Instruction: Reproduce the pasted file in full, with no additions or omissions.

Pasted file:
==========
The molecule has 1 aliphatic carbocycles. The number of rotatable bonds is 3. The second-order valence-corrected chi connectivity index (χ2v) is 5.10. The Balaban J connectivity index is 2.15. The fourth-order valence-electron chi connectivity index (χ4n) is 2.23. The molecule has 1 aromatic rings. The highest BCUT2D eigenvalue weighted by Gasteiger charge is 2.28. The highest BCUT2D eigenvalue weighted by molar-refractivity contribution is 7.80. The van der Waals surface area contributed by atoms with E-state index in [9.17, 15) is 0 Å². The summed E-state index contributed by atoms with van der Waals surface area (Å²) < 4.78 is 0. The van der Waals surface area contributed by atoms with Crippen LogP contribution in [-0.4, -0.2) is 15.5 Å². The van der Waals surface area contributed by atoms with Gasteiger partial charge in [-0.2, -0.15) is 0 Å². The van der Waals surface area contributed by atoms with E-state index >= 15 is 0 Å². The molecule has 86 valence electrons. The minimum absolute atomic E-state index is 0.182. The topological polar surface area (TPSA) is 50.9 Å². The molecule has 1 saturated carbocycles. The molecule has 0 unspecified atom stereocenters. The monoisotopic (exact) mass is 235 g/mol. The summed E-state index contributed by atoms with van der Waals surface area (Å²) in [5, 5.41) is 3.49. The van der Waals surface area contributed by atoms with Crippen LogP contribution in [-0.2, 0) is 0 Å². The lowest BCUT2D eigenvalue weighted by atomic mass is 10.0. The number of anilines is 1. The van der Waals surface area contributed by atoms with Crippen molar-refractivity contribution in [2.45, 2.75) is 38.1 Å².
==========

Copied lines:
The molecule has 1 aliphatic carbocycles. The number of rotatable bonds is 3. The second-order valence-corrected chi connectivity index (χ2v) is 5.10. The Balaban J connectivity index is 2.15. The fourth-order valence-electron chi connectivity index (χ4n) is 2.23. The molecule has 1 aromatic rings. The highest BCUT2D eigenvalue weighted by Gasteiger charge is 2.28. The highest BCUT2D eigenvalue weighted by molar-refractivity contribution is 7.80. The van der Waals surface area contributed by atoms with E-state index in [9.17, 15) is 0 Å². The summed E-state index contributed by atoms with van der Waals surface area (Å²) < 4.78 is 0. The van der Waals surface area contributed by atoms with Crippen LogP contribution in [-0.4, -0.2) is 15.5 Å². The van der Waals surface area contributed by atoms with Gasteiger partial charge in [-0.2, -0.15) is 0 Å². The van der Waals surface area contributed by atoms with E-state index >= 15 is 0 Å². The molecule has 86 valence electrons. The minimum absolute atomic E-state index is 0.182. The topological polar surface area (TPSA) is 50.9 Å². The molecule has 1 saturated carbocycles. The molecule has 0 unspecified atom stereocenters. The monoisotopic (exact) mass is 235 g/mol. The summed E-state index contributed by atoms with van der Waals surface area (Å²) in [5, 5.41) is 3.49. The van der Waals surface area contributed by atoms with Crippen LogP contribution in [-0.2, 0) is 0 Å². The lowest BCUT2D eigenvalue weighted by atomic mass is 10.0. The number of anilines is 1. The van der Waals surface area contributed by atoms with Crippen molar-refractivity contribution in [2.45, 2.75) is 38.1 Å².